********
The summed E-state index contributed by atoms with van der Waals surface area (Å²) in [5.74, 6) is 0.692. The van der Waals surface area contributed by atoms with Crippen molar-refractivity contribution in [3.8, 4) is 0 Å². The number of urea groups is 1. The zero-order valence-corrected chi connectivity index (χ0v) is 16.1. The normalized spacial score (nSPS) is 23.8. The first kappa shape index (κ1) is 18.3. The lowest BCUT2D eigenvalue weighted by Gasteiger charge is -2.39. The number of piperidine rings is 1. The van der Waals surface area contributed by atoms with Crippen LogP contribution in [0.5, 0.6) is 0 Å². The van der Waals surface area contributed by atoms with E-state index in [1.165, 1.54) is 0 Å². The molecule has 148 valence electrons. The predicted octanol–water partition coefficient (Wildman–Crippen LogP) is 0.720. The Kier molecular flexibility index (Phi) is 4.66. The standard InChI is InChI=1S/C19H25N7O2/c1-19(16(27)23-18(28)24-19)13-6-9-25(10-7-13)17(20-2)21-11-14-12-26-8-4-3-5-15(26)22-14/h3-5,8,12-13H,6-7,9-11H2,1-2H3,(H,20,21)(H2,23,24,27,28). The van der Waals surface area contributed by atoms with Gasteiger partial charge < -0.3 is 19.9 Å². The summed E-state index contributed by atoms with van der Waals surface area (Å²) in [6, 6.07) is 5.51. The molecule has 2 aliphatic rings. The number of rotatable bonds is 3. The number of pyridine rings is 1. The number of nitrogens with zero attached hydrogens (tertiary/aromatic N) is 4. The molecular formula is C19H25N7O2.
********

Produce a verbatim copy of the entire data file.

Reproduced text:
The summed E-state index contributed by atoms with van der Waals surface area (Å²) in [5.74, 6) is 0.692. The van der Waals surface area contributed by atoms with Crippen molar-refractivity contribution in [3.8, 4) is 0 Å². The number of urea groups is 1. The zero-order valence-corrected chi connectivity index (χ0v) is 16.1. The normalized spacial score (nSPS) is 23.8. The first kappa shape index (κ1) is 18.3. The lowest BCUT2D eigenvalue weighted by Gasteiger charge is -2.39. The number of piperidine rings is 1. The van der Waals surface area contributed by atoms with Crippen LogP contribution in [0.5, 0.6) is 0 Å². The van der Waals surface area contributed by atoms with E-state index in [1.165, 1.54) is 0 Å². The molecule has 148 valence electrons. The predicted octanol–water partition coefficient (Wildman–Crippen LogP) is 0.720. The Kier molecular flexibility index (Phi) is 4.66. The standard InChI is InChI=1S/C19H25N7O2/c1-19(16(27)23-18(28)24-19)13-6-9-25(10-7-13)17(20-2)21-11-14-12-26-8-4-3-5-15(26)22-14/h3-5,8,12-13H,6-7,9-11H2,1-2H3,(H,20,21)(H2,23,24,27,28). The van der Waals surface area contributed by atoms with Gasteiger partial charge < -0.3 is 19.9 Å². The summed E-state index contributed by atoms with van der Waals surface area (Å²) in [6, 6.07) is 5.51. The molecule has 2 aliphatic rings. The number of rotatable bonds is 3. The number of pyridine rings is 1. The number of nitrogens with zero attached hydrogens (tertiary/aromatic N) is 4. The molecular formula is C19H25N7O2.